“My stories are intentionally psychic. I want to get into the minds of my characters and bring out that they are both thinkers and actors. I want their internal struggles to come out as clearly as their actions,” Chirere said.
The students’ questions and comments clearly showed how analytically they had read “Somewhere in this country” before the seminar.
Ngonidzashe Nyabinde, a student from Kambarami High shared how he interpreted the short story “Tadamuhwa”, which is about a troublesome goat.
He split the name of the goat Tadamuhwa into two and translated them from their Shona meanings. “Tada”, he said, is a Shona word meaning “we have wanted’ and “muhwa/munzwa” is another Shona word meaning “thorn”.
Put together Tadamuhwa then simply becomes “we have wanted a thorn”.
Nyabinde excellently justified his interpretation using contextual points in the story, picking out characters that are “thorns” in the flesh of each other.
However, all were surprised when Chirere said Tadamuhwa is actually a Korekore word which means “we have been defeated” or in standard Shona, “tadyiwa”.
Another student from Murewa High asked why Chirere in “Somewhere in this Country” does not include other religions apart from African traditional religion. In response, Chirere said; “Writers do not write about everything they know in every single story.
“They also write about what they know. I would really struggle to write about the sea or snow. I have seen the sea and snow during visits to other countries but I don’t think that is my comfort zone. ”
Oliver Madondo noticed that Chirere uses humour even when he is writing about a serious or sad issue, for example, in the story “Tadamuhwa”.
“Well that is my chosen method. I believe that in jest you are more able to explore the world deeper. In Shona tradition we have sahwira or family friend whose role is to make you realise there is life beyond sadness and that life is not only understood from the serious side,” said Chirere.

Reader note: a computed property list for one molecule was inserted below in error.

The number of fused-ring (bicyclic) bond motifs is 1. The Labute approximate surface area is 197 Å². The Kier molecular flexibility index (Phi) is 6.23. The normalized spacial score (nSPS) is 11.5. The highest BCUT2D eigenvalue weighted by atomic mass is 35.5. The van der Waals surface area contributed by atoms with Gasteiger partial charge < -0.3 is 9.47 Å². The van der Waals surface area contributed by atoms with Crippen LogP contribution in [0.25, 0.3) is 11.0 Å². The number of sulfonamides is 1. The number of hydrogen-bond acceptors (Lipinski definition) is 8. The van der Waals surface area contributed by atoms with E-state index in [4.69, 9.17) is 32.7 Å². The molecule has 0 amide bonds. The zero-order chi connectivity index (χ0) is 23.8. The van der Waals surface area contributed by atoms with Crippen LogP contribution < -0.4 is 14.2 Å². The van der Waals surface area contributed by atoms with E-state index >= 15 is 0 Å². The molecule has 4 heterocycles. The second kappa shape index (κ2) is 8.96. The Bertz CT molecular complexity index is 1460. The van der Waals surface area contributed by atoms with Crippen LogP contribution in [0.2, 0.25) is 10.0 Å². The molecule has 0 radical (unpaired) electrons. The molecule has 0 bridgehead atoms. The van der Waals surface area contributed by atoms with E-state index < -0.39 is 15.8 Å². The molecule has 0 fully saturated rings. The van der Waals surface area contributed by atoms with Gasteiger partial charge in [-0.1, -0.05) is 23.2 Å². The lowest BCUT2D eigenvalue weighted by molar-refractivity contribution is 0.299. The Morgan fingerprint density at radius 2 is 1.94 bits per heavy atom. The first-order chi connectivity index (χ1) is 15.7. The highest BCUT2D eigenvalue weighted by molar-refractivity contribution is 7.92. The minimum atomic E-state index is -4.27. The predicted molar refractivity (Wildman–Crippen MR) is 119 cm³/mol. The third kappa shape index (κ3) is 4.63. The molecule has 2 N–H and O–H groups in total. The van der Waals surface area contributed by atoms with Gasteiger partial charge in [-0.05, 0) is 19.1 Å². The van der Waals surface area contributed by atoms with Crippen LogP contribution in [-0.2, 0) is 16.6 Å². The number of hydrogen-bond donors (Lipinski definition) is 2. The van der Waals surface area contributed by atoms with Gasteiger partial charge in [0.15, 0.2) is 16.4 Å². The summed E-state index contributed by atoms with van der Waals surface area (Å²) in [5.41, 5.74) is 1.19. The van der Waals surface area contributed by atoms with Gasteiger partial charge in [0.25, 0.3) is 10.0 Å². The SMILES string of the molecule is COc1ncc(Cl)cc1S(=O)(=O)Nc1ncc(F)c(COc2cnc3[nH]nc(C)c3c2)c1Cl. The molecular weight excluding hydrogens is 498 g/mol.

The stories “Missy” and “Presidential Goggles” triggered lots of debate as students exchanged dissenting but healthy views on certain characters. For instance, in the story “Missy”, the students believed that the story happened soon after Zimbabwe’s independence when free education was introduced and therefore boys who went to school during that time were much older.
This was to dispute the point that the boy in the story could not be young and they gave reasons for their claim. Chirere said the character is actually a young boy and they (the students) must not second-guess young boys.
A variety of questions were asked and Chirere made sure he answered them completely and occasionally gave the students “triggers” to provoke them to think and look for answers on their own from the text.
Well known poet Tinashe “Mutumwapavi” Muchuri was part of the event and he inspired the students with poetic ice-breakers. Mutumwapavi performed his “sing-along” poems “Ibhinya” and “Kudada Huziva”.
Speaking after the seminar, Head of the English Department at Murewa High, Clifford Chiringa said he was happy with the knowledge the students had gained.
“Now that Zimsec seem to be embracing local literature, we must make effort to invite authors as part of our resources.
“I have been impressed as I am also an Advanced Level examiner for the paper which includes ‘Somewhere in This Country’.
Kelly Tsoka from Kambarami High said she had problem with interpreting literary text but she now felt equipped and know that there are various interpretations of a single text.